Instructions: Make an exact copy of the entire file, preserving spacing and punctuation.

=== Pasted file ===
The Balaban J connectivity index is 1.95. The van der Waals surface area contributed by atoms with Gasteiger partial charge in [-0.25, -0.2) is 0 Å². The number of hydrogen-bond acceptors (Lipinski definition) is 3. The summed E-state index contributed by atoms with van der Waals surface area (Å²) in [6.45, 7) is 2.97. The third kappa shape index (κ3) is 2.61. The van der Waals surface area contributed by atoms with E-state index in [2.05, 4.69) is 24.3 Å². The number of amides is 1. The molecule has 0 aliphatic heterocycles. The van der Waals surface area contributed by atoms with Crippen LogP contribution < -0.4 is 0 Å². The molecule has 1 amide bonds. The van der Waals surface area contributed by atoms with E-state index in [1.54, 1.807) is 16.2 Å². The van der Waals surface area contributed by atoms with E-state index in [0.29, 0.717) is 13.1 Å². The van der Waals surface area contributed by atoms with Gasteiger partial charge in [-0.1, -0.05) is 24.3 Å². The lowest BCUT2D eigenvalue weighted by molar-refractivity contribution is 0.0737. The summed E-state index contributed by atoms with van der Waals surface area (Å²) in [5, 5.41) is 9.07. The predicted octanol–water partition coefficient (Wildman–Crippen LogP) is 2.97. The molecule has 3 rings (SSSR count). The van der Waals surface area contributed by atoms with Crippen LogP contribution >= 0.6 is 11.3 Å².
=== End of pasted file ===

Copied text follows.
The Balaban J connectivity index is 1.95. The van der Waals surface area contributed by atoms with Gasteiger partial charge in [-0.25, -0.2) is 0 Å². The number of hydrogen-bond acceptors (Lipinski definition) is 3. The summed E-state index contributed by atoms with van der Waals surface area (Å²) in [6.45, 7) is 2.97. The third kappa shape index (κ3) is 2.61. The van der Waals surface area contributed by atoms with E-state index in [2.05, 4.69) is 24.3 Å². The number of amides is 1. The molecule has 0 aliphatic heterocycles. The van der Waals surface area contributed by atoms with Crippen LogP contribution < -0.4 is 0 Å². The molecule has 1 amide bonds. The van der Waals surface area contributed by atoms with E-state index in [1.54, 1.807) is 16.2 Å². The van der Waals surface area contributed by atoms with E-state index in [0.29, 0.717) is 13.1 Å². The van der Waals surface area contributed by atoms with Gasteiger partial charge in [-0.1, -0.05) is 24.3 Å². The lowest BCUT2D eigenvalue weighted by molar-refractivity contribution is 0.0737. The summed E-state index contributed by atoms with van der Waals surface area (Å²) in [5, 5.41) is 9.07. The predicted octanol–water partition coefficient (Wildman–Crippen LogP) is 2.97. The molecule has 3 rings (SSSR count). The van der Waals surface area contributed by atoms with Crippen LogP contribution >= 0.6 is 11.3 Å².